Why Do We Need a Framework for Out of School Care?
The Scottish Government is focussed on creating a more successful country with opportunities for all of Scotland to flourish through increased wellbeing, and sustainable and inclusive economic growth. Access to high quality, affordable and flexible childcare has a huge role to play in enabling this. Our expansion of funded early learning and childcare will provide increased opportunities for children to access play and learning at an early age but we know that widening access to a range of out of school activities for children could help broaden their experiences and supplement their learning. Making childcare options for school aged children more affordable, flexible and accessible can help provide families with the stability they need to be able to secure employment and increase their earnings in order to achieve a good standard of living. Accessing affordable out of school care could enable families to lift themselves out of poverty and for all children and young people, to be able to benefit from a range of activities and experiences which will deliver positive outcomes.
That is why this framework for future delivery is so important.
A future framework for out of school care will provide the foundation and structure for the creation of new policies around before, after school and holiday childcare and activity provision. The framework will recognise and build on the valuable work already being undertaken by a wide range of organisations and individuals delivering high quality childcare and activities for families across Scotland.
What is the purpose of the consultation?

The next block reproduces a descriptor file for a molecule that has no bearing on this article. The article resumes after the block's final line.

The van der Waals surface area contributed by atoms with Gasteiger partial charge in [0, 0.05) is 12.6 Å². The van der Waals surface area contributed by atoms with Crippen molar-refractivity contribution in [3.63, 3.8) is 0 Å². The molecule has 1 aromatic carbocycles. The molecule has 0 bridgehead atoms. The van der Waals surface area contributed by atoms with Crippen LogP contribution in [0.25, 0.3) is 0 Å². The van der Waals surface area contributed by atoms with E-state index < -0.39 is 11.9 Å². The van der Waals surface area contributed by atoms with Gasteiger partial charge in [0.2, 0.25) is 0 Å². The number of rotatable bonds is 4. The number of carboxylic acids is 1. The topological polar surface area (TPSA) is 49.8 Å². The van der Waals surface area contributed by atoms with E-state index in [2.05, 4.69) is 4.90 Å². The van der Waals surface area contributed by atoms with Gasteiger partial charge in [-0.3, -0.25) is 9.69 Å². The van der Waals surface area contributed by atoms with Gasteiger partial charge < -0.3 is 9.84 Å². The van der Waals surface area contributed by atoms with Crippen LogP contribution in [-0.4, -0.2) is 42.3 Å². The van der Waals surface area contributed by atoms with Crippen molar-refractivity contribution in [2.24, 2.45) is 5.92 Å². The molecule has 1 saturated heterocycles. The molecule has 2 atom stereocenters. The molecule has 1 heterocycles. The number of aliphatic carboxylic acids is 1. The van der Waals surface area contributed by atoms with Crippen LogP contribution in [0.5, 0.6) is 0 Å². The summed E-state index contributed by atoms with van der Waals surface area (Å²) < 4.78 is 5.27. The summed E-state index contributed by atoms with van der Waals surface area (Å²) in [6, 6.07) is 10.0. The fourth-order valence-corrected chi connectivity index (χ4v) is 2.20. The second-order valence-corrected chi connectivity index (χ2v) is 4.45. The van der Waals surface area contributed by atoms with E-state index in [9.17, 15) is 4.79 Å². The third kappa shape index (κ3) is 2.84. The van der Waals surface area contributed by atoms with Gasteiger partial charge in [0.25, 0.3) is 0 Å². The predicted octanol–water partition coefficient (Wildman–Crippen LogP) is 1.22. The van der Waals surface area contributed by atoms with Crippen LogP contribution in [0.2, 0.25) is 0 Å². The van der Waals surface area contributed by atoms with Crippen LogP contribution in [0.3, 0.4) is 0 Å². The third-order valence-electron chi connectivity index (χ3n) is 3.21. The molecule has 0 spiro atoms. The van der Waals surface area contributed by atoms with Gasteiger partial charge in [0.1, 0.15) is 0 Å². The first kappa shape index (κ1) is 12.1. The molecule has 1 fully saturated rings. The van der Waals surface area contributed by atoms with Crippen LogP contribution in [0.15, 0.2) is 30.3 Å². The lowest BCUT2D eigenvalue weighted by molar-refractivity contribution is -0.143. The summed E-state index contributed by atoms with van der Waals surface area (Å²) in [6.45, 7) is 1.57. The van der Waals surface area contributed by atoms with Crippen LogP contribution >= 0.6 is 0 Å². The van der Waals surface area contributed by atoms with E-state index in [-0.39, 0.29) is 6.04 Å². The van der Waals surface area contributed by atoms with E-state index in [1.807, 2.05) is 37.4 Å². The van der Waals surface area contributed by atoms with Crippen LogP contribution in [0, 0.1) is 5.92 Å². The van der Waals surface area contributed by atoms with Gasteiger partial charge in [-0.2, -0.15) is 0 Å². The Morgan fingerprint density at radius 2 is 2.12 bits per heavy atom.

This draft framework sets out our thinking as a result of our engagement work to date.
Our draft framework will:
- set out a vision for out of school care in Scotland and consider the changes required to deliver that vision.
- consider the current picture of out of school care in Scotland.
- ask questions about what more we can do to realise that vision.
Your responses to the consultation will, together with our continuing engagement, inform the development of a strategic framework for out of school care which will be published before the end of this parliamentary term.
National Performance Framework
In 2018, the National Performance Framework was relaunched following discussions and engagement with organisations and communities from across Scotland. The Framework sets out a vision for national wellbeing covering a range of economic, social and environmental factors. It brings a new degree of transparency around the work of government, as well as communicating very clearly the outcomes that the people of Scotland want us to achieve. A collaborative approach to service delivery sits at the centre of Scottish Government, and is crucial for articulating and delivering on our vision for Scotland. In developing a new framework for Out of School Care, we have closely followed this collaborative approach. This draft framework is the result of extensive engagement with parents, children, the out of school care sector and a range of stakeholders that share our ambition for Scotland to be the best place in the world to grow up and learn.